Photo Credit: j. rosenstrach
When I was in my twenties, I was obsessed with Gwyneth Paltrow. I was 25 and feeling lost career-wise when she had her first real star turn in Emma. I saw the movie opening weekend and read any profile of her that I could get my hands on. Every time I finished a story, I felt like I was in 6th grade all over again — eyeing the popular girl from afar consumed by an envy I couldn’t completely understand. If only I could find a career as creative and as fulfilling as Gwynnie’s! I still had that before-30 belief that if I just worked a little harder then maybe I’d still have a shot at being a movie star and going to the Oscars in a pink Ralph Lauren frock. (Any professional achievement that happened after 30 in my mind didn’t count. At that point it seemed expected, un-special.) The fact that I could barely give a wedding toast without panicking for weeks leading up to the big day, or that I hadn’t acted since I played Adelaide in my 6th-grade production of Guys & Dolls were small details to be worked out later.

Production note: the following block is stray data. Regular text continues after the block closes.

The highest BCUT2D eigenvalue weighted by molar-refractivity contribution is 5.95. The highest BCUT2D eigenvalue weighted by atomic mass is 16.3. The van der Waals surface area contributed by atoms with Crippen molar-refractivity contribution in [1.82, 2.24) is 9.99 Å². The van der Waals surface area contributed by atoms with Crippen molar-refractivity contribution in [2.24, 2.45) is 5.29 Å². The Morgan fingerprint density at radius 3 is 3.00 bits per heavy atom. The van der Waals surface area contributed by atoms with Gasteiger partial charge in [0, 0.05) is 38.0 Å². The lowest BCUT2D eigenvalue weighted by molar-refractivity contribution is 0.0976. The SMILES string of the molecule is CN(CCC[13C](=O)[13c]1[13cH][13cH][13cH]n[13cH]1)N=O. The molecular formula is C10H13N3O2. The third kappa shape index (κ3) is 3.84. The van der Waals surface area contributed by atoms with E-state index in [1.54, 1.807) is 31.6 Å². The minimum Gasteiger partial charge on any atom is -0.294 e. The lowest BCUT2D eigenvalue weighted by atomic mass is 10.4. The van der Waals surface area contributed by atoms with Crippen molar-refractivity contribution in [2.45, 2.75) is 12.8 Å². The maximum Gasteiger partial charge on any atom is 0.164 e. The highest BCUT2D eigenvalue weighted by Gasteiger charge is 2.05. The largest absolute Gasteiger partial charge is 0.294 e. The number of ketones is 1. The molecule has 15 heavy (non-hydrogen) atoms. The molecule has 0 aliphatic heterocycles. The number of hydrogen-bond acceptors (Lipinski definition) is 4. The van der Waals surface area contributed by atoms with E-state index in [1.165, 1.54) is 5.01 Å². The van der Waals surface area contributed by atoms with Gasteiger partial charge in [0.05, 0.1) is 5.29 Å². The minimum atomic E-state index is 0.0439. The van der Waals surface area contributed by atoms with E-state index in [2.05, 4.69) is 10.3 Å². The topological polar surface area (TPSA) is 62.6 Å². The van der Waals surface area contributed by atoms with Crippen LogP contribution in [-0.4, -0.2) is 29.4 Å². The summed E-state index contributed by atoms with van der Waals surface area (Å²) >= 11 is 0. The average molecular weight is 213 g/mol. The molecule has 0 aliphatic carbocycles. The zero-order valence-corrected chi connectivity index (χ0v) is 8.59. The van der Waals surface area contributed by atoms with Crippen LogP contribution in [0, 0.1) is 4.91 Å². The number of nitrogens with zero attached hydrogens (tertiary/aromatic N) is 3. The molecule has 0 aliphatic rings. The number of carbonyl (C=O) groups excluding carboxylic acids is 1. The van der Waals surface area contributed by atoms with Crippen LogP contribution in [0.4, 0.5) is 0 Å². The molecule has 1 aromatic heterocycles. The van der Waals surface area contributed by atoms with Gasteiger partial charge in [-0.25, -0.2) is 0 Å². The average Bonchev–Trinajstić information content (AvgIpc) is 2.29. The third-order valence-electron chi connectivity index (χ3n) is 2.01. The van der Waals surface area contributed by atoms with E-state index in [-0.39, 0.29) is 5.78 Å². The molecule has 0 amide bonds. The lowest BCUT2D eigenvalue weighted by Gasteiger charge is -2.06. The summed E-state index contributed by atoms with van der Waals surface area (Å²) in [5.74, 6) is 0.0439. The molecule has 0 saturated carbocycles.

When I turned 30, two things happened. I was hired at a start-up called Real Simple, where I was somehow given permission to edit essays by writers like Ellen Gilchrist and Katharine Weber in the morning and, in the afternoon, scribble my red pen all over manuscripts about garlic and corkscrews and cookbooks. There was no way that the cast and crew of Shakespeare in Love was having as much fun as I was. But by that point it almost didn’t matter — because the second thing that happened to me that year was that I had my first baby. The search for meaning (professional and otherwise) was over.
Jenny Rosenstrach is a writer, editor and mom of two young girls. She writes the blog Dinner: A Love Story
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